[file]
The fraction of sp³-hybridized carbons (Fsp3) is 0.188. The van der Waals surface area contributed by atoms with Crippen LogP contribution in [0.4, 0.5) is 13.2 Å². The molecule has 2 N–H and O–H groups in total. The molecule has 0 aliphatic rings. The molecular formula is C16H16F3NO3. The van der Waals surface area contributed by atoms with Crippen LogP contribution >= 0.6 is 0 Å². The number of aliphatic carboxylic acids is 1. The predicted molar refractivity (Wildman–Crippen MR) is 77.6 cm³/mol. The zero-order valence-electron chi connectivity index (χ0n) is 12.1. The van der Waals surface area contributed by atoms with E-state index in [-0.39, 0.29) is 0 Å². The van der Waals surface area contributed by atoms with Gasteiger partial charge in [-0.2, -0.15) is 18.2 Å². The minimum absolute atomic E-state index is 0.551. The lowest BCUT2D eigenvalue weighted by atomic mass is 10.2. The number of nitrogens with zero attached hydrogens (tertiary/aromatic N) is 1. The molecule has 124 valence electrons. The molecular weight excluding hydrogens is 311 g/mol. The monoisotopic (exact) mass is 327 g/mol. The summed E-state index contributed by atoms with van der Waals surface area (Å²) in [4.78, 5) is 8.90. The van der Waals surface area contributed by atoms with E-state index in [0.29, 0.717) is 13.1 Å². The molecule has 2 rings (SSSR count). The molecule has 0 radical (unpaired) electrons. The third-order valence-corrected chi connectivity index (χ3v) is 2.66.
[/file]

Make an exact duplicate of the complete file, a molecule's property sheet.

The fraction of sp³-hybridized carbons (Fsp3) is 0.188. The van der Waals surface area contributed by atoms with Crippen LogP contribution in [0.4, 0.5) is 13.2 Å². The molecule has 2 N–H and O–H groups in total. The molecule has 0 aliphatic rings. The molecular formula is C16H16F3NO3. The van der Waals surface area contributed by atoms with Crippen LogP contribution >= 0.6 is 0 Å². The number of aliphatic carboxylic acids is 1. The predicted molar refractivity (Wildman–Crippen MR) is 77.6 cm³/mol. The zero-order valence-electron chi connectivity index (χ0n) is 12.1. The van der Waals surface area contributed by atoms with E-state index in [-0.39, 0.29) is 0 Å². The van der Waals surface area contributed by atoms with Gasteiger partial charge in [-0.2, -0.15) is 18.2 Å². The minimum absolute atomic E-state index is 0.551. The lowest BCUT2D eigenvalue weighted by atomic mass is 10.2. The number of nitrogens with zero attached hydrogens (tertiary/aromatic N) is 1. The molecule has 124 valence electrons. The molecular weight excluding hydrogens is 311 g/mol. The monoisotopic (exact) mass is 327 g/mol. The summed E-state index contributed by atoms with van der Waals surface area (Å²) in [4.78, 5) is 8.90. The van der Waals surface area contributed by atoms with E-state index in [0.29, 0.717) is 13.1 Å². The molecule has 2 rings (SSSR count). The molecule has 0 radical (unpaired) electrons. The third-order valence-corrected chi connectivity index (χ3v) is 2.66.